(Reuters) - U.S. President Donald Trump’s campaign on Tuesday announced a lawsuit to halt President-elect Joe Biden’s victory in Nevada, the latest in a flurry of challenges that legal experts have said will not change the election’s outcome.
According to a court filing released by the campaign, the lawsuit requests a court order that Trump “be declared the winner of the Election in Nevada,” or, alternatively, that the results in the state are annulled and no winner is certified there.
Biden won Nevada by a 33,596-vote margin, according to the Nevada Secretary of State’s office.
The legal challenge was formally brought by a group of Republicans known as “electors” who would have been pledged to Trump in the U.S. Electoral College system if he had won Nevada.
In the Electoral College system, electoral votes are allotted to all 50 states and the District of Columbia based on their population. Nevada carries six Electoral College votes. Biden has secured 306 votes to Trump’s 232.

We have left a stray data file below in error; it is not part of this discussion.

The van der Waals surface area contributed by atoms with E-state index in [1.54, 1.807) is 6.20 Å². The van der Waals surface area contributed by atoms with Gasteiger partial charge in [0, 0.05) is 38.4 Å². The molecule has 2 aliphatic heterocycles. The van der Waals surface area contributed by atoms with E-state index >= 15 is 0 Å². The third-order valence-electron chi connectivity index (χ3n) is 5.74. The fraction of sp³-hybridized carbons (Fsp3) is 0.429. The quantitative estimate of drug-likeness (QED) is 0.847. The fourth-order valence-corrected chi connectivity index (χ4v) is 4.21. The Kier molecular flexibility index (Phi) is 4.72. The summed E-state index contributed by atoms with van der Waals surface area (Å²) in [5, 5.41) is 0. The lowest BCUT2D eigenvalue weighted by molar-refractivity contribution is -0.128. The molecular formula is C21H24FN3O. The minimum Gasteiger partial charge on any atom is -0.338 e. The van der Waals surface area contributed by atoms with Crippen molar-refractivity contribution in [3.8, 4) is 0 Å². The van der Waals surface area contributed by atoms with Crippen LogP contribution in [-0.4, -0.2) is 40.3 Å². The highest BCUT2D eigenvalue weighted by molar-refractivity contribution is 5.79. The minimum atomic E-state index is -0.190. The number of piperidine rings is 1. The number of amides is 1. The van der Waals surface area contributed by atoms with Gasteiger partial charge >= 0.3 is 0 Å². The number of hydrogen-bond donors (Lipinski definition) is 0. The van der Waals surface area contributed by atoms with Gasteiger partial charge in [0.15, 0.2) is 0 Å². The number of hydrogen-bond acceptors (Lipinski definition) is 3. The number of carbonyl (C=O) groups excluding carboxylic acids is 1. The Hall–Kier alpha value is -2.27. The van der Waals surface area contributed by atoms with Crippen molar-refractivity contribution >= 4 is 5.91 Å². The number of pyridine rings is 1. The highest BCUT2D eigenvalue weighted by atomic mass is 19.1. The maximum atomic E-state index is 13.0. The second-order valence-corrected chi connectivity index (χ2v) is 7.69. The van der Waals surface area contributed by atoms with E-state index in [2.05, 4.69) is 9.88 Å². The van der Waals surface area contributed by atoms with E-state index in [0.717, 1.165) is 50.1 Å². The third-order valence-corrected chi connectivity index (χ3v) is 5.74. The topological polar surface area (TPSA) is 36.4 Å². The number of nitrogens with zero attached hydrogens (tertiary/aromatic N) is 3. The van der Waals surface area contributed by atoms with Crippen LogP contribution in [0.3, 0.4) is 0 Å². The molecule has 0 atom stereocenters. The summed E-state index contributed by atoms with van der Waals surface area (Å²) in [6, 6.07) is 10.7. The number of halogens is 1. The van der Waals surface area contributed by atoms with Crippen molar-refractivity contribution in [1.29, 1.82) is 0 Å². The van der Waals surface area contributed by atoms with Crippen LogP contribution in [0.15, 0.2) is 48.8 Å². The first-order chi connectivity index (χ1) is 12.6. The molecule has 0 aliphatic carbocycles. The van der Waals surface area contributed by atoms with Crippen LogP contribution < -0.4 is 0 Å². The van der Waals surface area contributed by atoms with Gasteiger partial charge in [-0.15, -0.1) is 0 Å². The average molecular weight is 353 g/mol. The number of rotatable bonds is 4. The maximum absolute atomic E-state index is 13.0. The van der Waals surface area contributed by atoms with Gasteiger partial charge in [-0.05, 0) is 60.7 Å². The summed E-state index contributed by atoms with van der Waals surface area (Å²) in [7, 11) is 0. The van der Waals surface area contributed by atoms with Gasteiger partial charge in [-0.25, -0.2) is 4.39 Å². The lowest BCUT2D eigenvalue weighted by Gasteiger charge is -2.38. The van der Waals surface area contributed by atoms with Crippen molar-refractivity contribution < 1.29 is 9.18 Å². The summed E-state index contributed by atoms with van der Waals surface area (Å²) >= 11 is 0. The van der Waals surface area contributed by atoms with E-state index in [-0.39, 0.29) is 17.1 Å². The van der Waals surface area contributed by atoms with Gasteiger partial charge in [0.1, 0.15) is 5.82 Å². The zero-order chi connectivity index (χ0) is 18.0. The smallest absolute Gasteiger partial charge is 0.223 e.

The lawsuit claims, providing no evidence, that “fraud and abuse renders the purported results of the Nevada election illegitimate.”
A focus of the complaint is a signature verification machine the Trump campaign has said was flawed. The machine was used in Clark County, which includes Las Vegas. The lawsuit also alleged that observers were denied meaningful access to the ballot counting process.
The lawsuit appears to be “parroting erroneous allegations made by partisans without first-hand knowledge of the facts,” said Dan Kulin, a spokesman for the Clark County Election Department.
“We have not seen their complaint yet; however, it sounds like they are repeating allegations the courts have already rejected,” Kulin said.
The campaign and Trump supporters have filed lawsuits in Pennsylvania, Michigan and others states challenging the Nov. 3 election but have had little success changing vote tallies.
A senior Biden legal adviser has dismissed the litigation as “theatrics, not really lawsuits.”
Reporting by Jan Wolfe; Editing by Edwina Gibbs
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